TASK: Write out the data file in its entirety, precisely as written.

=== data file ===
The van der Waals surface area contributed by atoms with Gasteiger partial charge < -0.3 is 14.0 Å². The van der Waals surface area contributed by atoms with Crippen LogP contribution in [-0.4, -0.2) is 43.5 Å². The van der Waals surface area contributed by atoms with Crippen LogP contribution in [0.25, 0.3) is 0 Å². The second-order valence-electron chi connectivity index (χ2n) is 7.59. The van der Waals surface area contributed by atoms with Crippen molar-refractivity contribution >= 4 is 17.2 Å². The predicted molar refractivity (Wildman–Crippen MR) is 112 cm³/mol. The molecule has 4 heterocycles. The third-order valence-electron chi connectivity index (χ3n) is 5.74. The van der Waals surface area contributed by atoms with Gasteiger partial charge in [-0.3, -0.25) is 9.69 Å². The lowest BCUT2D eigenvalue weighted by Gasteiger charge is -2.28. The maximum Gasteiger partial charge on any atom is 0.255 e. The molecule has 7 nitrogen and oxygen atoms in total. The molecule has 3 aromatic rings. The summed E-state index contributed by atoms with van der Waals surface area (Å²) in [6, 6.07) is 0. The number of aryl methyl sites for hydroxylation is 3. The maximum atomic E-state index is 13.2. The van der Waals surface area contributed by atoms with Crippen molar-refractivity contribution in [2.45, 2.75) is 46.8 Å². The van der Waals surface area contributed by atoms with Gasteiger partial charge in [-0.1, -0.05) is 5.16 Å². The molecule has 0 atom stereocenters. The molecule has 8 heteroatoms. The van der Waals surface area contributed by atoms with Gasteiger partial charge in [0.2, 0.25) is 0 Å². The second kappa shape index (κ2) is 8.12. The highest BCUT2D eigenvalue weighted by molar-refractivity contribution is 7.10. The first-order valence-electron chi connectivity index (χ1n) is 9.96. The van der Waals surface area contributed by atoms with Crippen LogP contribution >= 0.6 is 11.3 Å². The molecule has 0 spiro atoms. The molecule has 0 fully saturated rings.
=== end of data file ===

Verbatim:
The van der Waals surface area contributed by atoms with Gasteiger partial charge < -0.3 is 14.0 Å². The van der Waals surface area contributed by atoms with Crippen LogP contribution in [-0.4, -0.2) is 43.5 Å². The van der Waals surface area contributed by atoms with Crippen LogP contribution in [0.25, 0.3) is 0 Å². The second-order valence-electron chi connectivity index (χ2n) is 7.59. The van der Waals surface area contributed by atoms with Crippen molar-refractivity contribution >= 4 is 17.2 Å². The predicted molar refractivity (Wildman–Crippen MR) is 112 cm³/mol. The molecule has 4 heterocycles. The third-order valence-electron chi connectivity index (χ3n) is 5.74. The van der Waals surface area contributed by atoms with Gasteiger partial charge in [-0.3, -0.25) is 9.69 Å². The lowest BCUT2D eigenvalue weighted by Gasteiger charge is -2.28. The maximum Gasteiger partial charge on any atom is 0.255 e. The molecule has 7 nitrogen and oxygen atoms in total. The molecule has 3 aromatic rings. The summed E-state index contributed by atoms with van der Waals surface area (Å²) in [6, 6.07) is 0. The number of aryl methyl sites for hydroxylation is 3. The maximum atomic E-state index is 13.2. The van der Waals surface area contributed by atoms with Crippen molar-refractivity contribution in [2.45, 2.75) is 46.8 Å². The van der Waals surface area contributed by atoms with Gasteiger partial charge in [-0.1, -0.05) is 5.16 Å². The molecule has 0 atom stereocenters. The molecule has 8 heteroatoms. The van der Waals surface area contributed by atoms with Gasteiger partial charge in [0.2, 0.25) is 0 Å². The second kappa shape index (κ2) is 8.12. The highest BCUT2D eigenvalue weighted by molar-refractivity contribution is 7.10. The first-order valence-electron chi connectivity index (χ1n) is 9.96. The van der Waals surface area contributed by atoms with Crippen LogP contribution >= 0.6 is 11.3 Å². The molecule has 0 spiro atoms. The molecule has 0 fully saturated rings.